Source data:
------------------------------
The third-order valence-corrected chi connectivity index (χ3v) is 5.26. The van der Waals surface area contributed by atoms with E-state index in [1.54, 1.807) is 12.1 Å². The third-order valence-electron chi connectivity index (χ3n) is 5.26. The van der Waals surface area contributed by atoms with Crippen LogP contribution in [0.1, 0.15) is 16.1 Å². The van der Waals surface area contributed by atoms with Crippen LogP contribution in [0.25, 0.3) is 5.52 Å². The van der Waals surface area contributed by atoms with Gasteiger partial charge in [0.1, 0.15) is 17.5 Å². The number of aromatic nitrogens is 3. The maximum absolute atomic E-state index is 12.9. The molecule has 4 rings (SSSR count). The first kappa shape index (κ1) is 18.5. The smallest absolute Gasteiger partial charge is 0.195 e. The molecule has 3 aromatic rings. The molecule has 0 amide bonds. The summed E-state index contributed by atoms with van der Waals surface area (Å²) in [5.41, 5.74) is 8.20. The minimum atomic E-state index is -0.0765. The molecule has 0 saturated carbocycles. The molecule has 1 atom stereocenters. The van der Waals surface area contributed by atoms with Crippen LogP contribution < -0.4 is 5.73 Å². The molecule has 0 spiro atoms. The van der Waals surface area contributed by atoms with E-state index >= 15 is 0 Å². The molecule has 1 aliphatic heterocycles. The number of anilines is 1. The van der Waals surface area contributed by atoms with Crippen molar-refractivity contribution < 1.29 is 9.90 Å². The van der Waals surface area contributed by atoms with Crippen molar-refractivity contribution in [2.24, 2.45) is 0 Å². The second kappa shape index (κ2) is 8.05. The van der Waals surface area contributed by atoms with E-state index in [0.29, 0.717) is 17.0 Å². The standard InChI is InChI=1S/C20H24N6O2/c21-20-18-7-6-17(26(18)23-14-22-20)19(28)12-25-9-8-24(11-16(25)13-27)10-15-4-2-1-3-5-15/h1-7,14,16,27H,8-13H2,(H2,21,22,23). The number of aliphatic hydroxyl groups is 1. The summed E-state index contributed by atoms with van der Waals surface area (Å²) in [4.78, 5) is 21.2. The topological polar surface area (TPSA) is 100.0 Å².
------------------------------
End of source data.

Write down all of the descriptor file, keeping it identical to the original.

The third-order valence-corrected chi connectivity index (χ3v) is 5.26. The van der Waals surface area contributed by atoms with E-state index in [1.54, 1.807) is 12.1 Å². The third-order valence-electron chi connectivity index (χ3n) is 5.26. The van der Waals surface area contributed by atoms with Crippen LogP contribution in [0.1, 0.15) is 16.1 Å². The van der Waals surface area contributed by atoms with Crippen LogP contribution in [0.25, 0.3) is 5.52 Å². The van der Waals surface area contributed by atoms with Gasteiger partial charge in [0.1, 0.15) is 17.5 Å². The number of aromatic nitrogens is 3. The maximum absolute atomic E-state index is 12.9. The molecule has 4 rings (SSSR count). The first kappa shape index (κ1) is 18.5. The smallest absolute Gasteiger partial charge is 0.195 e. The molecule has 3 aromatic rings. The molecule has 0 amide bonds. The summed E-state index contributed by atoms with van der Waals surface area (Å²) in [5.41, 5.74) is 8.20. The minimum atomic E-state index is -0.0765. The molecule has 0 saturated carbocycles. The molecule has 1 atom stereocenters. The van der Waals surface area contributed by atoms with Crippen LogP contribution < -0.4 is 5.73 Å². The molecule has 0 spiro atoms. The van der Waals surface area contributed by atoms with E-state index >= 15 is 0 Å². The molecule has 1 aliphatic heterocycles. The number of anilines is 1. The van der Waals surface area contributed by atoms with Crippen molar-refractivity contribution < 1.29 is 9.90 Å². The van der Waals surface area contributed by atoms with Crippen molar-refractivity contribution in [2.24, 2.45) is 0 Å². The second kappa shape index (κ2) is 8.05. The van der Waals surface area contributed by atoms with E-state index in [0.29, 0.717) is 17.0 Å². The standard InChI is InChI=1S/C20H24N6O2/c21-20-18-7-6-17(26(18)23-14-22-20)19(28)12-25-9-8-24(11-16(25)13-27)10-15-4-2-1-3-5-15/h1-7,14,16,27H,8-13H2,(H2,21,22,23). The number of aliphatic hydroxyl groups is 1. The summed E-state index contributed by atoms with van der Waals surface area (Å²) in [4.78, 5) is 21.2. The topological polar surface area (TPSA) is 100.0 Å².